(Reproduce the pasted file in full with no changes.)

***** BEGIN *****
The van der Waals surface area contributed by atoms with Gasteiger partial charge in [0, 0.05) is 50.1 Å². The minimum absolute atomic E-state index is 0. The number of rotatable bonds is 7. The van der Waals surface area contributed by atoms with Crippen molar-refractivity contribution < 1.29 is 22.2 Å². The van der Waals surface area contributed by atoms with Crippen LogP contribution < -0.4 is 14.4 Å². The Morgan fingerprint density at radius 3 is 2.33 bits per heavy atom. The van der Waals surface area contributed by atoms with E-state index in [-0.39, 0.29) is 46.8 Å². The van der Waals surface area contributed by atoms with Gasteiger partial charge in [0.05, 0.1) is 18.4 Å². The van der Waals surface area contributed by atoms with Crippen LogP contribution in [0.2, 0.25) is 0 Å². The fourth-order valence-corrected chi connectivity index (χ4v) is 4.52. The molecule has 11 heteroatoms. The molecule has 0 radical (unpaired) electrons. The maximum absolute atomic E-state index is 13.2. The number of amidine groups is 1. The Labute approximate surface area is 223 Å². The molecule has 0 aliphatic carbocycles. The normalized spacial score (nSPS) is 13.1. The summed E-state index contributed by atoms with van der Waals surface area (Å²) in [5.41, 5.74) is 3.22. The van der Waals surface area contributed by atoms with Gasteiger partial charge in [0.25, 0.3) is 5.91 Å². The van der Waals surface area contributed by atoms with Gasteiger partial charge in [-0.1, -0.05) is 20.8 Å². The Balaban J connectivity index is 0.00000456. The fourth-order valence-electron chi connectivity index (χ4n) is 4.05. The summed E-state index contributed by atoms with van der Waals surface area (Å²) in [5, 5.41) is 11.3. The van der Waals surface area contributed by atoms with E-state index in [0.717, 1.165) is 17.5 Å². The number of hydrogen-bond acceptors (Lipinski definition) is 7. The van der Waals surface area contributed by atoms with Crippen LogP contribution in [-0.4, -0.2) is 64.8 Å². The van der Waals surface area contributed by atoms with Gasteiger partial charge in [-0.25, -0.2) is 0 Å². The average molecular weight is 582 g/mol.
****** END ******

The van der Waals surface area contributed by atoms with Gasteiger partial charge in [0, 0.05) is 50.1 Å². The minimum absolute atomic E-state index is 0. The number of rotatable bonds is 7. The van der Waals surface area contributed by atoms with Crippen molar-refractivity contribution < 1.29 is 22.2 Å². The van der Waals surface area contributed by atoms with Crippen LogP contribution < -0.4 is 14.4 Å². The Morgan fingerprint density at radius 3 is 2.33 bits per heavy atom. The van der Waals surface area contributed by atoms with E-state index in [-0.39, 0.29) is 46.8 Å². The van der Waals surface area contributed by atoms with Gasteiger partial charge in [0.05, 0.1) is 18.4 Å². The van der Waals surface area contributed by atoms with Crippen LogP contribution in [0.2, 0.25) is 0 Å². The fourth-order valence-corrected chi connectivity index (χ4v) is 4.52. The molecule has 11 heteroatoms. The molecule has 0 radical (unpaired) electrons. The maximum absolute atomic E-state index is 13.2. The number of amidine groups is 1. The Labute approximate surface area is 223 Å². The molecule has 0 aliphatic carbocycles. The normalized spacial score (nSPS) is 13.1. The summed E-state index contributed by atoms with van der Waals surface area (Å²) in [5.41, 5.74) is 3.22. The van der Waals surface area contributed by atoms with Gasteiger partial charge in [0.25, 0.3) is 5.91 Å². The van der Waals surface area contributed by atoms with Gasteiger partial charge in [-0.1, -0.05) is 20.8 Å². The Balaban J connectivity index is 0.00000456. The fourth-order valence-electron chi connectivity index (χ4n) is 4.05. The summed E-state index contributed by atoms with van der Waals surface area (Å²) in [5, 5.41) is 11.3. The van der Waals surface area contributed by atoms with E-state index in [0.717, 1.165) is 17.5 Å². The number of hydrogen-bond acceptors (Lipinski definition) is 7. The van der Waals surface area contributed by atoms with Crippen LogP contribution in [-0.4, -0.2) is 64.8 Å². The van der Waals surface area contributed by atoms with Gasteiger partial charge in [-0.25, -0.2) is 0 Å². The average molecular weight is 582 g/mol.